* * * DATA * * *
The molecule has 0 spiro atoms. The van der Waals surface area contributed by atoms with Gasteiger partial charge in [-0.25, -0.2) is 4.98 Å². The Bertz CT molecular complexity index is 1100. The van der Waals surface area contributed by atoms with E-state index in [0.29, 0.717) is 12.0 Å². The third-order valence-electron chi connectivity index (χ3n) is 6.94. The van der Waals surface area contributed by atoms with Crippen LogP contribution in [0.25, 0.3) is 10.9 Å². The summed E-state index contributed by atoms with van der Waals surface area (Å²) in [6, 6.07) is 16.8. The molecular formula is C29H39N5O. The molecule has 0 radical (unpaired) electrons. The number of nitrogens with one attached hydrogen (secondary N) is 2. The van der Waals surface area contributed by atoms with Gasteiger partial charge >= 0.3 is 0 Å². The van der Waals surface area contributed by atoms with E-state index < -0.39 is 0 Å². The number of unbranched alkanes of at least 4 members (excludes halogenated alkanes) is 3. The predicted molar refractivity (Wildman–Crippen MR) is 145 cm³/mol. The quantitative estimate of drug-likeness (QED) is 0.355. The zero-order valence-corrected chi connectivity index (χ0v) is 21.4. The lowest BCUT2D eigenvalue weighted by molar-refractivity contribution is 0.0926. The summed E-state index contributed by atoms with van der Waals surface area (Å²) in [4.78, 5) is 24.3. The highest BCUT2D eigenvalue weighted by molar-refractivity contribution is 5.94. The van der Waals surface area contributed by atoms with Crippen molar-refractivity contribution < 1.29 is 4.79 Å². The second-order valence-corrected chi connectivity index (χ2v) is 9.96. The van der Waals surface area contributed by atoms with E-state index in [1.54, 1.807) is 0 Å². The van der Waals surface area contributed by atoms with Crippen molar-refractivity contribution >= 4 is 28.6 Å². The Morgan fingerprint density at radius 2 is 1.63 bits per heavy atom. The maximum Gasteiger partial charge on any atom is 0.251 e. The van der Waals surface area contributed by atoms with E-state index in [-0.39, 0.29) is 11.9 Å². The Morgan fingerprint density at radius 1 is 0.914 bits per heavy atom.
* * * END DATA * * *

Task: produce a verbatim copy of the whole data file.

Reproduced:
The molecule has 0 spiro atoms. The van der Waals surface area contributed by atoms with Gasteiger partial charge in [-0.25, -0.2) is 4.98 Å². The Bertz CT molecular complexity index is 1100. The van der Waals surface area contributed by atoms with E-state index in [0.29, 0.717) is 12.0 Å². The third-order valence-electron chi connectivity index (χ3n) is 6.94. The van der Waals surface area contributed by atoms with Crippen LogP contribution in [0.25, 0.3) is 10.9 Å². The summed E-state index contributed by atoms with van der Waals surface area (Å²) in [6, 6.07) is 16.8. The molecular formula is C29H39N5O. The molecule has 0 radical (unpaired) electrons. The number of nitrogens with one attached hydrogen (secondary N) is 2. The van der Waals surface area contributed by atoms with Gasteiger partial charge >= 0.3 is 0 Å². The van der Waals surface area contributed by atoms with E-state index < -0.39 is 0 Å². The number of unbranched alkanes of at least 4 members (excludes halogenated alkanes) is 3. The predicted molar refractivity (Wildman–Crippen MR) is 145 cm³/mol. The quantitative estimate of drug-likeness (QED) is 0.355. The zero-order valence-corrected chi connectivity index (χ0v) is 21.4. The lowest BCUT2D eigenvalue weighted by molar-refractivity contribution is 0.0926. The summed E-state index contributed by atoms with van der Waals surface area (Å²) in [4.78, 5) is 24.3. The highest BCUT2D eigenvalue weighted by molar-refractivity contribution is 5.94. The van der Waals surface area contributed by atoms with Crippen molar-refractivity contribution < 1.29 is 4.79 Å². The second-order valence-corrected chi connectivity index (χ2v) is 9.96. The van der Waals surface area contributed by atoms with E-state index in [1.54, 1.807) is 0 Å². The van der Waals surface area contributed by atoms with Crippen molar-refractivity contribution >= 4 is 28.6 Å². The Morgan fingerprint density at radius 2 is 1.63 bits per heavy atom. The maximum Gasteiger partial charge on any atom is 0.251 e. The van der Waals surface area contributed by atoms with E-state index in [-0.39, 0.29) is 11.9 Å². The Morgan fingerprint density at radius 1 is 0.914 bits per heavy atom.